Figure 2. An example of a cardiovascular model from Casas et al 2018, where each part of the heart to the left corresponds to a part in the electrical circuit to the right.
Formulate the model¶
Based on a description of the cardiovascular model, we will formulate the model equations.
Task 5: Implement the model equations of a simple model of the cardiovascular system
Create the model file cardiovascular_model.txt
, and write down the model equations, parameters, variables, inputs, and features using the SUND format.
Click to expand the model description
Figure 2. The cardiovascular model, where the cardiovascular system with the heart and elastic aorta (top) is represented by an electrical circuit (bottom).
This simple model represents the blood flow and blood pressure in the aorta, where in general:
Q: Blood flow (mL/s)
R: Resistance (mmHg·s/mL), representing the resistance in blood vessels
L: Inertance (mmHg*s\(^{2}\)/mL), representing the inertia of blood flow
C: Compliance (mL/mmHg), representing the windkessel effect of the aorta which expands and stores blood during systole, and relaxes during diastole
P: Pressure (mmHg)
The input to the model is the length of the cardiac cycle, T (s). T which governs the pattern of the flow input (mL/s) corresponding to the blood flow coming from the heart into the aorta.
Retrieve the equations from the circuit
To retrieve the equations from the circuit, we use electrical and physical laws:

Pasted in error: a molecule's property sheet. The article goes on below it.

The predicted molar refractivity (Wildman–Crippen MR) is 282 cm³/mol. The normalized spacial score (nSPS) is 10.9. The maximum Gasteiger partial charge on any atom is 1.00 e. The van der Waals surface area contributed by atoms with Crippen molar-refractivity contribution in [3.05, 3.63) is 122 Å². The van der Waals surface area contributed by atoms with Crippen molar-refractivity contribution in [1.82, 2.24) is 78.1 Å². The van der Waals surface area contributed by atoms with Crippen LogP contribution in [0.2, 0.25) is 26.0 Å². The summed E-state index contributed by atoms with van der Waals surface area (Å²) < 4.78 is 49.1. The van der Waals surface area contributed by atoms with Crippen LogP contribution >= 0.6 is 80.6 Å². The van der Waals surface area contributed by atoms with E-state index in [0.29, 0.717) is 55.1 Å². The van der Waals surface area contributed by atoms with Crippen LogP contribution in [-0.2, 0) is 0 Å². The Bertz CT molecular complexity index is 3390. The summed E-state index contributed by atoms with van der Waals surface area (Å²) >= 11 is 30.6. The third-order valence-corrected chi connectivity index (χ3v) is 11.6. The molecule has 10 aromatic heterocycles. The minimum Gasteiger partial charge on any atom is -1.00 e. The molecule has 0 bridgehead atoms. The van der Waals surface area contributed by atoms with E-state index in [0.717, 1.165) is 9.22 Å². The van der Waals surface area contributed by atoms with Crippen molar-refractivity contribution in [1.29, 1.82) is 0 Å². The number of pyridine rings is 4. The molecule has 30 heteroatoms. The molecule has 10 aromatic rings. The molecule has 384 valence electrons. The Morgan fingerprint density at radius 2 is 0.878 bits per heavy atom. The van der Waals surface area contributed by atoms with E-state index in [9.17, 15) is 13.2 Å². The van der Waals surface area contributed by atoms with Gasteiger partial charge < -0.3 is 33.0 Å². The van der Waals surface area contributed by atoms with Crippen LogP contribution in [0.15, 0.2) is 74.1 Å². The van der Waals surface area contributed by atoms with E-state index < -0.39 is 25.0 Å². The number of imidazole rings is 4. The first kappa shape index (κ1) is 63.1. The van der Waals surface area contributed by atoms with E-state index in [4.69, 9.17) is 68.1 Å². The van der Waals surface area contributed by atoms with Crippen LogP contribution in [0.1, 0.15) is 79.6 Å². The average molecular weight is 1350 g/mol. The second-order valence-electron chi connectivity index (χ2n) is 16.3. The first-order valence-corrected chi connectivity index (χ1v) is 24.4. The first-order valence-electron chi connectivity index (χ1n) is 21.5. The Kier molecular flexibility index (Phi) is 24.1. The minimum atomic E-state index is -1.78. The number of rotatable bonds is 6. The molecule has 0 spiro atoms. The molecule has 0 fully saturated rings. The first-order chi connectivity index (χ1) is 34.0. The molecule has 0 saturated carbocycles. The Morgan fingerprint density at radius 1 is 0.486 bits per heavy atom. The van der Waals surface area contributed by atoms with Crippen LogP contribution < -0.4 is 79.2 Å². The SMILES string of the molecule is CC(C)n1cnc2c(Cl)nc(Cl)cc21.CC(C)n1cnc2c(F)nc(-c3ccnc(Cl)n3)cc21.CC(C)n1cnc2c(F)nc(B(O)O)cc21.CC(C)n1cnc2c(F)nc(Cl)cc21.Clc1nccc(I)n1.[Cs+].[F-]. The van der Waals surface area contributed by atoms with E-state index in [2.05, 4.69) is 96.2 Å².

Definition of Ohm's law, inductance, and compliance for each component:
 Ohm's law: \(\varDelta U = R*I <> \varDelta P = R*Q\)
 \(Prao = Rao*Qao\)
 \(Pra = Ra*Qdiff\)
 Inductance: The pressure over the inductance is given as: \(\frac{dP}{dt} = L * \frac{dQ}{dt}\).
 \(Plao = Lao* \frac{dQao}{dt}\) (Eq L1)
 Compliance: compliance of a vessel defines the stiffness of the vessel  i.e. how much volume change is generated by a change in pressure: \(C = \frac {\varDelta V}{\varDelta P}\). The rate of change in volume over a vessel segment is the blood flow Q ml/s, which gives us: \(Q = C*\frac{dP}{dt}\)
 \(Qdiff = Ca*\frac{dPca}{dt}\) (Eq C1)
 Ohm's law: \(\varDelta U = R*I <> \varDelta P = R*Q\)

Kirchhoff's voltage law:
All voltages (or blood pressure differences) in a loop should sum up to 0. In this case, we only have one such loop:
 \(Pca + Pra  Plao  Prao = 0\) (KVL1)

Kirchhoff's current law:
All currents (and blood flow) in a node should sum up to 0. In this case, we only have one such node: